Collaborative Spaces and Education

Daniel Anderson
Joi Lynne Chevalier

University of Texas at Austin


This project offers a window into our work. We take a close look at teaching with the Internet, present assignments and survey student and teacher projects. Along the way we present explanatory narratives or discuss theoretical issues and connections. Our aim, however, is more akin to propping open our classroom doors, than constructing an analytical frame for our pedagogy.

As a way of formulating a more precise angle, however, we'd like to think that this hypertext enacts some of our theories and pedagogies. Since we try to promote distributed learning and collaboration, we've opened this text to reader contributions. We believe that the more participation we are able to facilitate with this project, the more successfully we will have conveyed the ideas and approaches that inform all of our work.

This web was peer-reviewed by Judi Kirkpatrick and Anthony Rue of the Kairos  Editorial Board.

Using This Text
If your browser doesn't support frames or JavaScript, you'll need to use the basic non-frames version of the text: Enter the Non-Frames Version of this Hypertext. If you are using Netscape or Internet Explorer 3.0 or better, please use the active version.

Our project uses scripts and frames to orchestrate information and interactions. We're grateful to Kairos for presenting this text in an independent browser window. This arrangement will allow us to demonstrate the hypertext in its most natural incarnation.

The project is divided into three frames. To re-orient yourself use the navigation menu at the top.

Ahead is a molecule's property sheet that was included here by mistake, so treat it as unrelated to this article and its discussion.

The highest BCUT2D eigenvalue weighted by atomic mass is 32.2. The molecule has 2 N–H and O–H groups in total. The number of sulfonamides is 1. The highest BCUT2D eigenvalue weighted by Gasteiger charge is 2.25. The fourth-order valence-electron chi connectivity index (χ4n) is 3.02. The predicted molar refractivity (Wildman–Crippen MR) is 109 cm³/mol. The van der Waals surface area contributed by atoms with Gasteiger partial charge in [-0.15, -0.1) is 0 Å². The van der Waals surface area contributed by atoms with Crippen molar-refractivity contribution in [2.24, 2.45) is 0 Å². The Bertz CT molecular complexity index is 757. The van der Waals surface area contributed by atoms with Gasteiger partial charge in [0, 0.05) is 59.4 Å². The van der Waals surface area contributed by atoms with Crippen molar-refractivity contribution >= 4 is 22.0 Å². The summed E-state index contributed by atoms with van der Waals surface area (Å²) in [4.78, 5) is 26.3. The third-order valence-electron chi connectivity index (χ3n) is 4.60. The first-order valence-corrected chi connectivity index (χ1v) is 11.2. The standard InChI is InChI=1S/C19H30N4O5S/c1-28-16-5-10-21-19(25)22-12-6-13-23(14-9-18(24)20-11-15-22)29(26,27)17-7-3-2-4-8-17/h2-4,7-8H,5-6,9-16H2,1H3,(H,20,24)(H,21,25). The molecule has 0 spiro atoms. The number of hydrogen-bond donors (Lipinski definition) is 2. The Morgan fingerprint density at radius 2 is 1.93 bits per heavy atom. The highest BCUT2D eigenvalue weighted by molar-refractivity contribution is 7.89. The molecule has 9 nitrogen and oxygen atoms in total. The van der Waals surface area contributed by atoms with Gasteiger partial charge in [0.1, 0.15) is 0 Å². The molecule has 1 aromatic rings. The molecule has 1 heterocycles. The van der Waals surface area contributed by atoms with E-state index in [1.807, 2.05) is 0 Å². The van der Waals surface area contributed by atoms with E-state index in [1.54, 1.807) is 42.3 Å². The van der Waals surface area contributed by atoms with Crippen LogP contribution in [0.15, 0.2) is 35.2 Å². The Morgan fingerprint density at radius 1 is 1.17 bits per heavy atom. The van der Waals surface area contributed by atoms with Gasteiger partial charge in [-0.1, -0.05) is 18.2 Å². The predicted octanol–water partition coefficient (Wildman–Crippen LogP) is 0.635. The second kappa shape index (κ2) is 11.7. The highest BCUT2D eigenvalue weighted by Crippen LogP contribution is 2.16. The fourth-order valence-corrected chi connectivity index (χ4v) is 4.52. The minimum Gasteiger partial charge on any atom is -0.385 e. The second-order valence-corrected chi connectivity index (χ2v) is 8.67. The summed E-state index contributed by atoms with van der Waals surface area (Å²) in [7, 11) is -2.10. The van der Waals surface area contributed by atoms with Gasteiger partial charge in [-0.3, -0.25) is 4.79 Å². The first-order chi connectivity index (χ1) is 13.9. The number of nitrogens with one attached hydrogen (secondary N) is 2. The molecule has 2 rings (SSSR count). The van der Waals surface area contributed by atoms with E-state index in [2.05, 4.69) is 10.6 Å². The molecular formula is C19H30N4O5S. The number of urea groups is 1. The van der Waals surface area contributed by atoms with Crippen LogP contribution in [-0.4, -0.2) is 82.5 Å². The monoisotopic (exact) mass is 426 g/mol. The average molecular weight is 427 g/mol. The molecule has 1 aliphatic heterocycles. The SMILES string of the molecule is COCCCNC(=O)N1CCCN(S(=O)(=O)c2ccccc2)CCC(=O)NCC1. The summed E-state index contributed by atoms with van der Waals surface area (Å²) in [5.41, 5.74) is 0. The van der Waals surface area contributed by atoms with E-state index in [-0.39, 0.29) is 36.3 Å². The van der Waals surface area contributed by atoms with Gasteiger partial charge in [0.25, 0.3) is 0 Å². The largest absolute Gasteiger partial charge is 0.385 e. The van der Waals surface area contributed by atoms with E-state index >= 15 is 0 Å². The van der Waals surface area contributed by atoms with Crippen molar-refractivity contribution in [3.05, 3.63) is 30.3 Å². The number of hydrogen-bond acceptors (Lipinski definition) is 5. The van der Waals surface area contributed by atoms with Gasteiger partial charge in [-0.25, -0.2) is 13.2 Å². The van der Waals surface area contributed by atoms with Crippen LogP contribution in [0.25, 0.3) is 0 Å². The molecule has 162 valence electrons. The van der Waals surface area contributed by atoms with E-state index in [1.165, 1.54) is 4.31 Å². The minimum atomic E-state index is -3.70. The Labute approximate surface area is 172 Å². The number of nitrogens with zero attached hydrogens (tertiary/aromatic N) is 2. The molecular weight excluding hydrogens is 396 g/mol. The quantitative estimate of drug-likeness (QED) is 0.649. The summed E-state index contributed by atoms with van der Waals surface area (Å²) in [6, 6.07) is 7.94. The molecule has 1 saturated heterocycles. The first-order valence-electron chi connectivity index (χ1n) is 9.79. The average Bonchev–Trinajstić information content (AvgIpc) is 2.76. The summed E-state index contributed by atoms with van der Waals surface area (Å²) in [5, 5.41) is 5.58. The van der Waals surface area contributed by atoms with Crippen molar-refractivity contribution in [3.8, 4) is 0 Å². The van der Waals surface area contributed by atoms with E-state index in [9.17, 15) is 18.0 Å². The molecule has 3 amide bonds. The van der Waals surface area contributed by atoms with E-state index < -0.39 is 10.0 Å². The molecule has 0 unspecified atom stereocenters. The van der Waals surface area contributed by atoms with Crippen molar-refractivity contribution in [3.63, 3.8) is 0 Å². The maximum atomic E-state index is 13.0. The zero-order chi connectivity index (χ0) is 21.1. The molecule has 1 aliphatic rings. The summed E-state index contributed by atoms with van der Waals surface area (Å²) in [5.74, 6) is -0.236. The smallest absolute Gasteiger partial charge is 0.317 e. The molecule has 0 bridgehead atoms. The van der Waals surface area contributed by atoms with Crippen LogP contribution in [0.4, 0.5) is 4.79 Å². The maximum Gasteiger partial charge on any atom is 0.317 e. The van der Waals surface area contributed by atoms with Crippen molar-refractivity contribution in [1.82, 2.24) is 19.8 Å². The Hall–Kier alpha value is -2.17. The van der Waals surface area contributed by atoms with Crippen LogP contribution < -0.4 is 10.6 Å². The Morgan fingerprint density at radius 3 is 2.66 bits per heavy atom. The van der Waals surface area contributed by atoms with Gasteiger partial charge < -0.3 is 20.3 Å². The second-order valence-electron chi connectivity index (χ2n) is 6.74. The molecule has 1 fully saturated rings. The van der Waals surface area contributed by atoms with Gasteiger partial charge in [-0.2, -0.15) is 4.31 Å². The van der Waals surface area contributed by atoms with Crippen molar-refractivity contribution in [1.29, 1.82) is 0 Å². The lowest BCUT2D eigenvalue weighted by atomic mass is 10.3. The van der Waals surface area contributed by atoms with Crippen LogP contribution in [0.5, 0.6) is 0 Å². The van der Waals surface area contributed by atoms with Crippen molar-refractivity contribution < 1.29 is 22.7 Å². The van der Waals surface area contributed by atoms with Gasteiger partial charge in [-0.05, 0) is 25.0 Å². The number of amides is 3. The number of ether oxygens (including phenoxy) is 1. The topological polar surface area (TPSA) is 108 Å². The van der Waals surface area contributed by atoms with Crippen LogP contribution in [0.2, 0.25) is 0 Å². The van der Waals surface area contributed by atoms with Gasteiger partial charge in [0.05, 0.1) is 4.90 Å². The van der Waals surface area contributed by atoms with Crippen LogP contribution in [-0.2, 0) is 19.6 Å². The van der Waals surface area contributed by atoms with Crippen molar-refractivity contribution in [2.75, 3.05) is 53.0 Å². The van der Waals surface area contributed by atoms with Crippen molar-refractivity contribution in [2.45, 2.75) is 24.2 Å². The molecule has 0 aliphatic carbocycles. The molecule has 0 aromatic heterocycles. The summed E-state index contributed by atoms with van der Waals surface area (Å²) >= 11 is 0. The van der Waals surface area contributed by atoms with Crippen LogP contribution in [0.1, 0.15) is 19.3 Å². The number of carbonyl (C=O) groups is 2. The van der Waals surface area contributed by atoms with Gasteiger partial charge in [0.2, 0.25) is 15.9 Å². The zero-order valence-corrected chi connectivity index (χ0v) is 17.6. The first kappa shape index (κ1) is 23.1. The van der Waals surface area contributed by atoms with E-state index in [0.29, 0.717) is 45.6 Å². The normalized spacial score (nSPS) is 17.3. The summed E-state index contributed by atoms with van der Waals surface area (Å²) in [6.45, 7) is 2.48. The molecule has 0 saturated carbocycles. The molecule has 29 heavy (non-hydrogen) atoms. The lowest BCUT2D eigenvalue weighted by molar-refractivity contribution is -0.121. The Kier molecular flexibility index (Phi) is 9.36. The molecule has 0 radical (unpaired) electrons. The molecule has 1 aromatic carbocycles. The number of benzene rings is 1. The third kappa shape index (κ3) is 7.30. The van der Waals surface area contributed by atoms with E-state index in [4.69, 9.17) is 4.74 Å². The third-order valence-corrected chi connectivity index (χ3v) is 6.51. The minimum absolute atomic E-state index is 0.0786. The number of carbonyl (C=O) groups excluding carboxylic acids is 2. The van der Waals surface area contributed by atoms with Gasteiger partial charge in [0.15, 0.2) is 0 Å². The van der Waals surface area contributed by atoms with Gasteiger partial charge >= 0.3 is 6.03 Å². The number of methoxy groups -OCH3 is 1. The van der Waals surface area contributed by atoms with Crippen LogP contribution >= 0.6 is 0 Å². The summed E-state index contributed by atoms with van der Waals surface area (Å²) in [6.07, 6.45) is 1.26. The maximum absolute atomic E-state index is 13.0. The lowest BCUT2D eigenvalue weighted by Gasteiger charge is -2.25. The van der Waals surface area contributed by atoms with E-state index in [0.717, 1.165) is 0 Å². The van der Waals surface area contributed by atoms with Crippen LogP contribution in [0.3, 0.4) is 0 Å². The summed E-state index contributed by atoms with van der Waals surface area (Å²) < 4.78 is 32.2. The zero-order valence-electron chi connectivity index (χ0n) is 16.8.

Contact The Authors
About the Authors

Daniel Anderson
teaches literature and composition at the University of Texas. He has taught classes using the Web since the fall of 1994 and is the developer of numerous educational Web sites, including The Women of the Romantic Period Hypertext, The American Literature Survey Site and Allyn & Bacon's CompSite. His forthcoming book, Connections: A Guide to On-Line Writing, teaches Internet research, collaboration and composition by grounding instruction in concerns of argument, audience, purpose, context and media. In the Fall of 1997, he will begin teaching for the Rhetoric, Composition and Literacy program at the University of North Carolina, Chapel Hill.

Joi Lynne Chevalier
is a doctoral student in Renaissance Literature at The University of Texas at Austin. Her dissertation, "Of Calling Shapes, Beckoning Shadows and Airy Tongues": Weaving Comus, Multi-User Shared Environments and the World Wide Web" discusses virtual environments and literary studies. In addition to developing The Foreign Realms, a MUSH space which examines virtual representations of historical periods, Joi is creating a MUSH space devoted to Milton's Comus, as well as developing corporate virtual environments. She is also known as the RedQueen in CheshireMOO, an academic and instructional environment. Despite spending most of her time in a virtual existence, she occasionally makes appearances at the CWRL at UT Austin and at Activerse Inc., an Austin-based software company.

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Kairos: A Journal for Teachers of Writing in Webbed Environments.
Vol. 2 No. 1 Spring 1997